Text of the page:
This weekend, my wife will celebrate a major birthday. I had planned on various things to help celebrate the day. After the past few weeks, some celebratory rejoicing really seems to be needed. Every week seems to have included the death of at least one friend or colleague. Each week has been met with news of a friend starting chemo or another moving into hospice.

Both my wife and my youngest daughter suffer from chronic illnesses and, as is often the case, plans have needed to be altered. Having been brought up in the context of American masculinity enabled by a busy and demanding work schedule and compounded by my personal family history, I’ve powered through keeping a calm exterior.

Likewise, on the national political front, I’ve restrained my commentary. The divisiveness and nastiness online is something I do not want to take part in. Instead, I’ve focused on my poetry, hoping it could be an antidote to some of the broken politics we’re seeing. My wife has posted pretty pictures of animals with the phrases Choose Love or Wage Peace.

How do we choose love and wage peace in these turbulent times? I’ve tracked the course of typhoons Lionrock and Namtheun as they hit Japan. I believe that Lionrock passed far enough to the north to avoid issues for my eldest daughter in Japan, but Namtheun is passing to the south and may bring her flooding at the around the same time as Hurricane Hermine hits parts of the United States.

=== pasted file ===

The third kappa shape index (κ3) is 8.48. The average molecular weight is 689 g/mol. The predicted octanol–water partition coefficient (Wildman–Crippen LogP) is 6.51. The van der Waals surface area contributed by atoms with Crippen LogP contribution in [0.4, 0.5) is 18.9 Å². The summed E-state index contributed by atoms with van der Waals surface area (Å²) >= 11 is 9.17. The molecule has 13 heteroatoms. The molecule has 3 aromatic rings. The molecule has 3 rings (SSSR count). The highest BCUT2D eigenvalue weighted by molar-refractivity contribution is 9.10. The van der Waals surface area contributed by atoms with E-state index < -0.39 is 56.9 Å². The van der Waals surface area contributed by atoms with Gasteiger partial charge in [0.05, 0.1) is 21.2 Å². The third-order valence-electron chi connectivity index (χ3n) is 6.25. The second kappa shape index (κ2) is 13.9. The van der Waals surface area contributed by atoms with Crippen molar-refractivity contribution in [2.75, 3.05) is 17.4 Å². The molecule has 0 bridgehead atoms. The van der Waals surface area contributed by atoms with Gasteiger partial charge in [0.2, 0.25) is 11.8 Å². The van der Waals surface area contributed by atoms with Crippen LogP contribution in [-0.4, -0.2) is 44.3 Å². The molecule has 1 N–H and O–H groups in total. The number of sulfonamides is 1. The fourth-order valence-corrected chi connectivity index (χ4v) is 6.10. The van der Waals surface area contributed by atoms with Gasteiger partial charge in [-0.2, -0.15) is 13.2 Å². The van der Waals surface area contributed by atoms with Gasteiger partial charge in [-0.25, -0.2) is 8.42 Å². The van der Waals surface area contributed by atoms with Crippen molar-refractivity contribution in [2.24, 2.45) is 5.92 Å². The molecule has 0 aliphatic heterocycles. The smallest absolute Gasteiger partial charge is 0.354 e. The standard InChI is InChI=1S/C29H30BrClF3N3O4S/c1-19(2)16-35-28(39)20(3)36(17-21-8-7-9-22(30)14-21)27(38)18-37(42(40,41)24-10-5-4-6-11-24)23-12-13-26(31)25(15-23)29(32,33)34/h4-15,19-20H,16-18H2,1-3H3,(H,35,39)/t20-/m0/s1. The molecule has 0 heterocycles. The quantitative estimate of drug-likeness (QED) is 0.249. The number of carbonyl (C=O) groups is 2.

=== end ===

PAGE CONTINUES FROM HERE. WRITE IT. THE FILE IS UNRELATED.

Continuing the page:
I also thought of her when a band that I follow on Facebook posted their cover of Michael Jackson’s “Will You Be There?” The tune caught my attention. Where had I heard it before? It finally dawned on me. It was in the movie Free Willy which I watched with my older daughters when they were younger. I believe my eldest skated one of her figure skating routines to it.

Hold me
Like the River Jordan
And I will then say to thee
You are my friend

Free Willy came out the year my second daughter was born and I watched it repeatedly with my daughters. It had the tagline, “A 12 year old street kid. A 3 ton orca whale. A friendship you could never imagine. An adventure you'll never forget.” The storyline description is “When a boy learns that a beloved killer whale is to be killed by the aquarium owners, the boy risks everything to free the whale.”

Yesterday, my middle daughter posted one of her latest paintings. She used a knitted canvas made out of yarn my late mother had left. It is beautiful, on many levels.

While my wife and daughter were at the hospital, I contacted various people letting them know what was going on. I sent a long description to the school my daughter attends and while my wife was sitting in the emergency room, she received this message:

“I just wanted to remind you to get a medical note for [your daughters]’s absences. We have a strict attendance policy at the high school and I don’t want [your daughter] to have any attendance issues.”

It must be difficult to work in a job where you encounter great suffering and you are obliged to not show compassion or sympathy, but instead to make sure that policies that are ineffective at best, send the wrong message, and limit opportunities to show compassion are properly followed. It must be difficult to work in a job that precludes choosing love and waging peace.